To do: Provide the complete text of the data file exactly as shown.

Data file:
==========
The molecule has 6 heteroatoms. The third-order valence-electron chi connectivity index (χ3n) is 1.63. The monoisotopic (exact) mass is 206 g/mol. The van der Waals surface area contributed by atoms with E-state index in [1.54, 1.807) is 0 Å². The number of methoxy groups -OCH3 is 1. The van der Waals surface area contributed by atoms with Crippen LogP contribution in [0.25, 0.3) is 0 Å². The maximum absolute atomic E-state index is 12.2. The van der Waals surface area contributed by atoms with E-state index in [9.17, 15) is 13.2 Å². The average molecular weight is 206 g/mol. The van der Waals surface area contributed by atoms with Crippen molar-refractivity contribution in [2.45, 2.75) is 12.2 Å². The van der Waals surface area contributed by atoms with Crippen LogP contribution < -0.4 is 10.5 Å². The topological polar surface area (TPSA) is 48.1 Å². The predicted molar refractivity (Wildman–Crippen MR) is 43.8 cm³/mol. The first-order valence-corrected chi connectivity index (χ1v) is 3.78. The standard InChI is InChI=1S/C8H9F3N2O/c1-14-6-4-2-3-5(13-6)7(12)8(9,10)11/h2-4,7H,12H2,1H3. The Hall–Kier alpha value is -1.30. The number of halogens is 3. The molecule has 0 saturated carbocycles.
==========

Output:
The molecule has 6 heteroatoms. The third-order valence-electron chi connectivity index (χ3n) is 1.63. The monoisotopic (exact) mass is 206 g/mol. The van der Waals surface area contributed by atoms with E-state index in [1.54, 1.807) is 0 Å². The number of methoxy groups -OCH3 is 1. The van der Waals surface area contributed by atoms with Crippen LogP contribution in [0.25, 0.3) is 0 Å². The maximum absolute atomic E-state index is 12.2. The van der Waals surface area contributed by atoms with E-state index in [9.17, 15) is 13.2 Å². The average molecular weight is 206 g/mol. The van der Waals surface area contributed by atoms with Crippen molar-refractivity contribution in [2.45, 2.75) is 12.2 Å². The van der Waals surface area contributed by atoms with Crippen LogP contribution < -0.4 is 10.5 Å². The topological polar surface area (TPSA) is 48.1 Å². The predicted molar refractivity (Wildman–Crippen MR) is 43.8 cm³/mol. The first-order valence-corrected chi connectivity index (χ1v) is 3.78. The standard InChI is InChI=1S/C8H9F3N2O/c1-14-6-4-2-3-5(13-6)7(12)8(9,10)11/h2-4,7H,12H2,1H3. The Hall–Kier alpha value is -1.30. The number of halogens is 3. The molecule has 0 saturated carbocycles.